- Personally for me I never and still do not feel like I’m a part of their family. My advice would be only give a child to a couple who has no other bio child as u can never compete with that love. The next would be for the child to have access to a councilor while growing up to talk though the everyday things that come with being adopted. I had good parents growing up and since have had contact with my birth parents but the wounds of being adopted run deep.
- Adoption as a last resort but if it’s necessary, complete honesty/openness, answer every question and become experts in separation trauma with appropriate expert therapists available as early as is required.
- Consider what the worst case scenario you can imagine could happen and then take a long hard look at your life to make sure you could handle that or that you could find help handling that. Adopted kids don’t necessarily have more issues than other kids, but we do have different issues than other kids. You might consider seeking out a therapist that is well versed in adoption issues before you adopt so you can get some kind of idea before you go through the process.
- Read the book primal wound.
- Keep seeking advice from adult adoptees, we have lived it. We know more about adoption than anyone in the equation.
- I would tell them to be aware and mindful of the challenges that will arise. Loving and raising a child as your own , as beautiful as it is, does not erase the trauma of being adopted. I would tell the parents to be open and as honest as possible when you and the child are ready for that conversation. I would also tell parents adopting a child to listen to understand instead of listening to respond. As an adoptee myself, I just wanted my parents ,who raised me from six months old to listen. That’s it. It is a challenging but rewarding journey if the necessary steps are taken to make sure that the child is taken care of physically, mentally and emotionally.
- We aren’t “heroes”, we aren’t “chosen”, or “special”, you are not their savior, you are their parent. That’s all. Don’t treat us differently, be understanding, listen when they need to get their feelings out and allow them an outlet to do so. If they want to find their family, let them, support them and love them.
- Know what issues an adopted children will face. Remember that they have lost their first family and make sure you reassure they are loved no matter what. Talk about both families. Never say how lucky or blest they are. Listen and listen some more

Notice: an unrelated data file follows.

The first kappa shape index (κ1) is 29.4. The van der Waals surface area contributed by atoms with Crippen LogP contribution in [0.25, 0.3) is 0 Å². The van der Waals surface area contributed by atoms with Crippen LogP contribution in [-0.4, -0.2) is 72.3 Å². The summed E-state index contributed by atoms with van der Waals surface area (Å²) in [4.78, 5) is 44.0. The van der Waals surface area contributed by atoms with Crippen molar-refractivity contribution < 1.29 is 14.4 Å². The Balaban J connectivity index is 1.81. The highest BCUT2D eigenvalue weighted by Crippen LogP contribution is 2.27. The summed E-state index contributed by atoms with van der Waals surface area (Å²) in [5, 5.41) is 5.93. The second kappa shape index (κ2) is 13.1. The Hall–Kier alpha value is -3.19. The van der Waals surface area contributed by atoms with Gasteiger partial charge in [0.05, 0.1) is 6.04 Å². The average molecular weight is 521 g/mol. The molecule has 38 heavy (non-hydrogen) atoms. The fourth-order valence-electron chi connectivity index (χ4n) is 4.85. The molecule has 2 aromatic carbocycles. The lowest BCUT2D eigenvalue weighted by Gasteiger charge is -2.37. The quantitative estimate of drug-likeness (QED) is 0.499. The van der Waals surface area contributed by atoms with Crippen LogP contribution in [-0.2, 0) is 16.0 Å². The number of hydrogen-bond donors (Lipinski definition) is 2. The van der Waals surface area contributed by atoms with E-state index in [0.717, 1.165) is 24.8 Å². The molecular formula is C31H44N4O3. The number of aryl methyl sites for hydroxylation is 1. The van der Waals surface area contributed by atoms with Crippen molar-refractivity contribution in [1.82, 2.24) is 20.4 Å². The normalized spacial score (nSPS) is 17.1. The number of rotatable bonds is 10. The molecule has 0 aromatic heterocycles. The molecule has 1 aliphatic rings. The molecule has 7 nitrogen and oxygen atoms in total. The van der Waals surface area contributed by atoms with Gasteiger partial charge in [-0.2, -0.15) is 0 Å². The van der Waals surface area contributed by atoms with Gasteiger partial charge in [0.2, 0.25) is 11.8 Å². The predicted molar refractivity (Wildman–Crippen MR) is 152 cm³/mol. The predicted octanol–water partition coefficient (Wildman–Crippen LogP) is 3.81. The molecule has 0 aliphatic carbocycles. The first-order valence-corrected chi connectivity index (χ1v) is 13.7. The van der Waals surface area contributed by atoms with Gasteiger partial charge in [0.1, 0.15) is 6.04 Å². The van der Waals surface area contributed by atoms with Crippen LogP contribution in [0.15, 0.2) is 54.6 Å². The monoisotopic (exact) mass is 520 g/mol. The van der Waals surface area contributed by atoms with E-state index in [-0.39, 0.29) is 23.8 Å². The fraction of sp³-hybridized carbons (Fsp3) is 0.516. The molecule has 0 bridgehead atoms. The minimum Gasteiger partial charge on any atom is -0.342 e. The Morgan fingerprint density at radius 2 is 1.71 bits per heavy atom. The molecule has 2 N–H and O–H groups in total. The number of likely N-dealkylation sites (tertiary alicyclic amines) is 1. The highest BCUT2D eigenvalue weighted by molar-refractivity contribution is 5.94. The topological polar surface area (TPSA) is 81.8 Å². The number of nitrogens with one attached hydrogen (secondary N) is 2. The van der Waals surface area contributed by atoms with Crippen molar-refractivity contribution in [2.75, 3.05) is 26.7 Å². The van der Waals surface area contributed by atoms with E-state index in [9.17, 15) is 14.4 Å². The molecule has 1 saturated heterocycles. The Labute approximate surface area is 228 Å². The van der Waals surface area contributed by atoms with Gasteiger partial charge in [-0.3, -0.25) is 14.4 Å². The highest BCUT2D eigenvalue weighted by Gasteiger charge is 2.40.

- I am not your child…..I am a child in your care. I cannot and will not replace the child you wish came from your womb. I am not responsible from whence I came, and if I had a choice I would be with my own tribe. I can learn to love you with care that takes into consideration the trauma of my loss. As I grow I will have questions I have every right to have answered with the truth, the real truth, not the “Rose coloured glasses” truth. I am not perfect, I am not anymore blessed by adoption than you are by infertility. I am as important as any future children you may have, your own or someone else’s. I do not look like you and if we share any common traits, enjoy my uniqueness and don’t take credit for something you or I had no control over. I am special because I exist and you are special because you gave me a chance to be myself.
- Do not adopt a baby/toddler because of your infertility problem or your selfishness to have a baby that is not yours. If you wish to help a child, foster older children in the foster care system until their families get themselves together to take care of Their child. I am an adoptee and the only place i belonged in this world was in my birth mother’s arms. No woman will ever replace a birth mother. You want to help, help the poor mother keep her baby.
- Before bedtime : expect that challenging times hard difficult ones will always be there adoption is a trauma for the adopted children and will always be a part of their lives in 1 way or another.
- Since most adoptions today are open ones an adoptive family would have to feel comfortable with sharing the child with their biological parent(s).
- Adopt for the right reason.
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Pamela A. Karanova